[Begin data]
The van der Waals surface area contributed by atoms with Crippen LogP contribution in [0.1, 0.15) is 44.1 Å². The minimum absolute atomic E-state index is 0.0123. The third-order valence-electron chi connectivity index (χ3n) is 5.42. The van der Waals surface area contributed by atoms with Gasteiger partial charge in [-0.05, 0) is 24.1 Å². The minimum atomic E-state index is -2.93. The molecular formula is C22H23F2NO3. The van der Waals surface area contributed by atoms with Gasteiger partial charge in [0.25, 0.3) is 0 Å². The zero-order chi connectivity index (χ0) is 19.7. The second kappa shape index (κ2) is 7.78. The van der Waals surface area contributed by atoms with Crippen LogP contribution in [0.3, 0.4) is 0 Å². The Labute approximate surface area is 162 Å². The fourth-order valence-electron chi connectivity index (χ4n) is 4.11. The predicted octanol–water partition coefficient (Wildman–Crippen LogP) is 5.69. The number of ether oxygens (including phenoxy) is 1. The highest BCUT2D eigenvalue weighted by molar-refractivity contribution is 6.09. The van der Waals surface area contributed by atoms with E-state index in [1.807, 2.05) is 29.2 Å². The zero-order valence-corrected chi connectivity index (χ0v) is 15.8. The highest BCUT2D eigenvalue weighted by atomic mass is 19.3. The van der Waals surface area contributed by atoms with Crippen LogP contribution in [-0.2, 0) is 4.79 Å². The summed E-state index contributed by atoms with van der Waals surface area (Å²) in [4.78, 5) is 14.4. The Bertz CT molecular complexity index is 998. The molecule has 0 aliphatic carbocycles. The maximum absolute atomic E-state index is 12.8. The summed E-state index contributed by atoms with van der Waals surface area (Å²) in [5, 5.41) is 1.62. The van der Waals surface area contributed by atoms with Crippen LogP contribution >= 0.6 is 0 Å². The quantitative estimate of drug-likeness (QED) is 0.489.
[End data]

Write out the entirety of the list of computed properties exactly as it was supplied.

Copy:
The van der Waals surface area contributed by atoms with Crippen LogP contribution in [0.1, 0.15) is 44.1 Å². The minimum absolute atomic E-state index is 0.0123. The third-order valence-electron chi connectivity index (χ3n) is 5.42. The van der Waals surface area contributed by atoms with Gasteiger partial charge in [-0.05, 0) is 24.1 Å². The minimum atomic E-state index is -2.93. The molecular formula is C22H23F2NO3. The van der Waals surface area contributed by atoms with Gasteiger partial charge in [0.25, 0.3) is 0 Å². The zero-order chi connectivity index (χ0) is 19.7. The second kappa shape index (κ2) is 7.78. The van der Waals surface area contributed by atoms with Crippen LogP contribution in [0.3, 0.4) is 0 Å². The Labute approximate surface area is 162 Å². The fourth-order valence-electron chi connectivity index (χ4n) is 4.11. The predicted octanol–water partition coefficient (Wildman–Crippen LogP) is 5.69. The number of ether oxygens (including phenoxy) is 1. The highest BCUT2D eigenvalue weighted by molar-refractivity contribution is 6.09. The van der Waals surface area contributed by atoms with E-state index in [1.807, 2.05) is 29.2 Å². The zero-order valence-corrected chi connectivity index (χ0v) is 15.8. The highest BCUT2D eigenvalue weighted by atomic mass is 19.3. The van der Waals surface area contributed by atoms with Crippen LogP contribution in [-0.2, 0) is 4.79 Å². The summed E-state index contributed by atoms with van der Waals surface area (Å²) in [4.78, 5) is 14.4. The Bertz CT molecular complexity index is 998. The molecule has 0 aliphatic carbocycles. The maximum absolute atomic E-state index is 12.8. The summed E-state index contributed by atoms with van der Waals surface area (Å²) in [5, 5.41) is 1.62. The van der Waals surface area contributed by atoms with Crippen LogP contribution >= 0.6 is 0 Å². The quantitative estimate of drug-likeness (QED) is 0.489.